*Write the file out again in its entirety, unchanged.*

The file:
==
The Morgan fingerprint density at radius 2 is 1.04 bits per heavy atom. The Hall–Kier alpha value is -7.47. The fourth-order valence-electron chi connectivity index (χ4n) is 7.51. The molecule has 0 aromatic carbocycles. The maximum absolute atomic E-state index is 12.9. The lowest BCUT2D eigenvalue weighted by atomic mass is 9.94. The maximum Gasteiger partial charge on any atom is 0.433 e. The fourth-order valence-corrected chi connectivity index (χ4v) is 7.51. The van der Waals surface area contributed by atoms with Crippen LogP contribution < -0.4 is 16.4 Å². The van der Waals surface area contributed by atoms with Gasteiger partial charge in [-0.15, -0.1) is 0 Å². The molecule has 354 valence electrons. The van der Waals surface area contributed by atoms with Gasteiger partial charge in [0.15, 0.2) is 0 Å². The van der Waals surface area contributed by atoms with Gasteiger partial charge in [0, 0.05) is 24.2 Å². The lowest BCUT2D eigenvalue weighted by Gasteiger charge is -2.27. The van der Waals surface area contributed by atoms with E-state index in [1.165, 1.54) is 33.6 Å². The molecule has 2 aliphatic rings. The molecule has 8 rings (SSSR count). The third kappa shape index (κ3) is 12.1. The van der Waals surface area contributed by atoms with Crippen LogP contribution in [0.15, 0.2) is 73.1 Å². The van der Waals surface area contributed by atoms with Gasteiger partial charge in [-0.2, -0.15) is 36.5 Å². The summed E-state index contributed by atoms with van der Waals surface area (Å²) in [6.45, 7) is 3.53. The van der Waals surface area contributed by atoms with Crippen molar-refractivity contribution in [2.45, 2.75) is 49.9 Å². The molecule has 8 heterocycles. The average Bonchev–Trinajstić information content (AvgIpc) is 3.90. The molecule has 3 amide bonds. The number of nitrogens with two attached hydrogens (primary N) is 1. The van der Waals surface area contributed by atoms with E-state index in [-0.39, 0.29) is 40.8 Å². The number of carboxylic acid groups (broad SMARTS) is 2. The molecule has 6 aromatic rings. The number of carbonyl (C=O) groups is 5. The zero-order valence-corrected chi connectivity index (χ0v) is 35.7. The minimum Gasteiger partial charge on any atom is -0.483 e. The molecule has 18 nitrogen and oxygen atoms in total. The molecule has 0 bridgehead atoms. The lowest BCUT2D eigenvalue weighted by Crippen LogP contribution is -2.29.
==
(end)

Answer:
The Morgan fingerprint density at radius 2 is 1.04 bits per heavy atom. The Hall–Kier alpha value is -7.47. The fourth-order valence-electron chi connectivity index (χ4n) is 7.51. The molecule has 0 aromatic carbocycles. The maximum absolute atomic E-state index is 12.9. The lowest BCUT2D eigenvalue weighted by atomic mass is 9.94. The maximum Gasteiger partial charge on any atom is 0.433 e. The fourth-order valence-corrected chi connectivity index (χ4v) is 7.51. The van der Waals surface area contributed by atoms with Crippen LogP contribution < -0.4 is 16.4 Å². The van der Waals surface area contributed by atoms with Gasteiger partial charge in [-0.15, -0.1) is 0 Å². The molecule has 354 valence electrons. The van der Waals surface area contributed by atoms with Gasteiger partial charge in [0.15, 0.2) is 0 Å². The van der Waals surface area contributed by atoms with Gasteiger partial charge in [0, 0.05) is 24.2 Å². The lowest BCUT2D eigenvalue weighted by Gasteiger charge is -2.27. The van der Waals surface area contributed by atoms with E-state index in [1.165, 1.54) is 33.6 Å². The molecule has 2 aliphatic rings. The molecule has 8 rings (SSSR count). The third kappa shape index (κ3) is 12.1. The van der Waals surface area contributed by atoms with Crippen LogP contribution in [0.15, 0.2) is 73.1 Å². The van der Waals surface area contributed by atoms with Gasteiger partial charge in [-0.2, -0.15) is 36.5 Å². The summed E-state index contributed by atoms with van der Waals surface area (Å²) in [6.45, 7) is 3.53. The van der Waals surface area contributed by atoms with Crippen molar-refractivity contribution in [2.45, 2.75) is 49.9 Å². The molecule has 8 heterocycles. The average Bonchev–Trinajstić information content (AvgIpc) is 3.90. The molecule has 3 amide bonds. The number of nitrogens with two attached hydrogens (primary N) is 1. The van der Waals surface area contributed by atoms with E-state index in [-0.39, 0.29) is 40.8 Å². The number of carboxylic acid groups (broad SMARTS) is 2. The molecule has 6 aromatic rings. The number of carbonyl (C=O) groups is 5. The zero-order valence-corrected chi connectivity index (χ0v) is 35.7. The minimum Gasteiger partial charge on any atom is -0.483 e. The molecule has 18 nitrogen and oxygen atoms in total. The molecule has 0 bridgehead atoms. The lowest BCUT2D eigenvalue weighted by Crippen LogP contribution is -2.29.